Not as smart as I thought I was

by Daniel on October 2, 2003

My education is clearly sadly lacking

Meanwhile, as a break from the hysterical, obsessive and politicised world of weblog disputes, I decided to have another look at an uncontroversial, scientific topic like John Lott’s research into gun control. And I discovered that I have been quite appalingly conned by two institutions that I thought I could trust. Instapundit has printed a letter from someone called Benjamin Zycher, a “Senior Economist”[1] at the Rand Corporation, supported by Raymond Sauer, a professor at Clemson University. Zycher says, and Sauer supports him in saying that the Ayres and Donohue paper on Lott’s work is all wet.

Specifically, he says that:

To put it bluntly: Any undergraduate student receiving a B or better in introductory Econometrics would be able to pick the Ayres/ Donohue work apart. This is for a number of reasons, the most fundamental of which is—and this is an error more appropriate for freshman Statistics 1—that their own interpretation of their estimated coefficients is simply wrong. They discuss two variables purporting to measure the effect of concealed-carry laws, but then fail to understand that it is the joint effect of the two variables, rather than merely one of them, that represents the estimated effect in the model.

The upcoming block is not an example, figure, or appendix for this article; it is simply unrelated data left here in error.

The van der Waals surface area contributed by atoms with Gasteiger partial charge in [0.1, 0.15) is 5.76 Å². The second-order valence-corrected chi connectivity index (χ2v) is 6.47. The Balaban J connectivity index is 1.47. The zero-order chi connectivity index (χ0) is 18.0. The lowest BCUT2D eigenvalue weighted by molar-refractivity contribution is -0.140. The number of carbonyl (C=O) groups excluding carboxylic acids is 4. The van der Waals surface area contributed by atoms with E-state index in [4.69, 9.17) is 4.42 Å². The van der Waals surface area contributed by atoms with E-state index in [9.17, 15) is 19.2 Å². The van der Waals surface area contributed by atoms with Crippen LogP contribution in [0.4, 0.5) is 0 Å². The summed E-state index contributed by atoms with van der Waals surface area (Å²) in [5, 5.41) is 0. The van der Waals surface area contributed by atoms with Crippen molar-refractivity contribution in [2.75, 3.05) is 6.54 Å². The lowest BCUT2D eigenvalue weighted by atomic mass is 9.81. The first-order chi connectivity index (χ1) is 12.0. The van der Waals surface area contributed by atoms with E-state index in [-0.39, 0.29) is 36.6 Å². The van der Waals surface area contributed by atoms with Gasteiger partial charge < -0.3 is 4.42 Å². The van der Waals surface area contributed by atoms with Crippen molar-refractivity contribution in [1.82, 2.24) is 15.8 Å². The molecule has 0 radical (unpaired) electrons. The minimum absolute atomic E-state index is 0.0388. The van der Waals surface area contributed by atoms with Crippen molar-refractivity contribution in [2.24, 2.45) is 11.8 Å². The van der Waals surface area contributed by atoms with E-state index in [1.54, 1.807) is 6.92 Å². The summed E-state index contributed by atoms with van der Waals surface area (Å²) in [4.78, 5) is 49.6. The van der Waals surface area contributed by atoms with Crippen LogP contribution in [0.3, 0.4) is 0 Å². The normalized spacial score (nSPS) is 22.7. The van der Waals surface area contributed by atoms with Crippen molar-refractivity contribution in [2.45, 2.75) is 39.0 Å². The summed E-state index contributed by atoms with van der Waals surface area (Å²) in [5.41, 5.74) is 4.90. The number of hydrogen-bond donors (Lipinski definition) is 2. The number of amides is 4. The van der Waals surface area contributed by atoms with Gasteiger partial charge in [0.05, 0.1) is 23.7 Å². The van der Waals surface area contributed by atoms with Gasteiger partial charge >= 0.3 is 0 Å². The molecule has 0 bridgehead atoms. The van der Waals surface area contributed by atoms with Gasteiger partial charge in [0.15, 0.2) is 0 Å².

This is worrying to me for the following reason. I’ve taken not only an undergraduate course in Econometrics (for which I did indeed receive a B), but also a postgraduate course in Econometrics (for which I got a Distinction, yes, thank you, we’re all very proud). I got ’em at two of the country’s most prestigious institutes of learning; the undergraduate one was paid for by my parents and the UK taxpayer, but the postgraduate one cost me a pretty significant chunk of my own money (£18,000 to be precise). And I don’t understand what the hell Zycher’s going on about. Have I been made the victim of grade inflation and fobbed off with a couple of noddy preparatory courses that wouldn’t get me a passing grade at Clemons University?